>>> list('C:\test')
['C', ':', '\t', 'e', 's', 't']
>>> list('C:\nest')
['C', ':', '\n', 'e', 's', 't']
>>> list('C:\rest')
['C', ':', '\r', 'e', 's', 't']

As you can see, in all these examples the backslash and the next character in the literal were grouped together to form a single character in the final string. The full list of Python's escape sequences is here.

There are a variety of ways to deal with that:

  1. Python will not process escape sequences in string literals prefixed with r or R:

    >>> r'C:\meshes\as'
    'C:\\meshes\\as'
    >>> print(r'C:\meshes\as')
    C:\meshes\as
    
  2. Python on Windows should handle forward slashes, too.

  3. You could use os.path.join ...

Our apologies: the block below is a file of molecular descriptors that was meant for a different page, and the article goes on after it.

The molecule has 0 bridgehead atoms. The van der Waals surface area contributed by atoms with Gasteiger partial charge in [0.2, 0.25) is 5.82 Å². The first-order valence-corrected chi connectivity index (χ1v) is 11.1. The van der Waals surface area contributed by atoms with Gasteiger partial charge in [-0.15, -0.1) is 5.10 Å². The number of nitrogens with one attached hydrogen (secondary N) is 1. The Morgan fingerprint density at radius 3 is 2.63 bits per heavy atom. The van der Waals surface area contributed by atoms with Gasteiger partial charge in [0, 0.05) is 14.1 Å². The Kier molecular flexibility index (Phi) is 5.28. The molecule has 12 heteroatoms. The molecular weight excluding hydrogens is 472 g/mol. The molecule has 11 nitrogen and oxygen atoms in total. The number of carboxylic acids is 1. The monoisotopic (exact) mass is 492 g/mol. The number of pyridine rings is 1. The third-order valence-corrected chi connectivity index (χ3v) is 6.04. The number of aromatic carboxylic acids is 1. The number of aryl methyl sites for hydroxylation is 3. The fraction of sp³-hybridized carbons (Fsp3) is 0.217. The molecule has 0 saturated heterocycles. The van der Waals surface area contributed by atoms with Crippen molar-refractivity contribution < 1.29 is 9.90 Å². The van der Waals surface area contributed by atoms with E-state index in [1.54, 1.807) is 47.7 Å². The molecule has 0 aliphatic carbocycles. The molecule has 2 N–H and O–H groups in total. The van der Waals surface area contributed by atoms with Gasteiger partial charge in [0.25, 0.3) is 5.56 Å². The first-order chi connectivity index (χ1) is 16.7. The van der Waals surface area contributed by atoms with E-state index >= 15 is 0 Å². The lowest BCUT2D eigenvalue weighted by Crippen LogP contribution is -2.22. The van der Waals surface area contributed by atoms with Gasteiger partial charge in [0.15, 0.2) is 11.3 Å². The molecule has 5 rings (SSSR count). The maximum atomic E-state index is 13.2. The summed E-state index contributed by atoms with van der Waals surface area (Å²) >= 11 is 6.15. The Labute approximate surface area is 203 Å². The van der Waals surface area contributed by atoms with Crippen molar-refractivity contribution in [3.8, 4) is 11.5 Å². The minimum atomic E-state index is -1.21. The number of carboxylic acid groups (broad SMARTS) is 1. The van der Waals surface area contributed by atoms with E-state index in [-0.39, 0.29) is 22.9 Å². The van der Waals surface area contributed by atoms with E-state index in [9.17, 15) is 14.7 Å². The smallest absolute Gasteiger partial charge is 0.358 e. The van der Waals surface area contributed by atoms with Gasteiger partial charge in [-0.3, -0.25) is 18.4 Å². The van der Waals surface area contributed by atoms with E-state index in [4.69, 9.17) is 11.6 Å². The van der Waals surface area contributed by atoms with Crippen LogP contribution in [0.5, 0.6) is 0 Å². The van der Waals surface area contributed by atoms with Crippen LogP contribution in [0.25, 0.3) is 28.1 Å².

>>> import os
    >>> os.path.join('C:', os.sep, 'meshes', 'as')
    'C:\\meshes\\as'
    
  4. ... or the newer pathlib module

    >>> from pathlib import Path
    >>> Path('C:', '/', 'meshes', 'as')
    WindowsPath('C:/meshes/as')
    
3

Use Path:

from pathlib import Path
data_folder = Path("source_data/text_files/")
file_to_open = data_folder / "raw_data.txt"
print(file_to_open.read_text())

Path takes a path-like string and adjusts everything for the current OS, either Windows or Linux. For example, on Linux it would convert all backslashes to forward slashes, and on Windows it would do the reverse.

Full article: Python 3 Quick Tip: The easy way to deal with file paths on Windows, Mac and Linux


My experience:

  • I spent 6 months using os.path.join(...), then switched to normpath(...) then finally switched to Path(...). Having used all three, Path is the best of all worlds.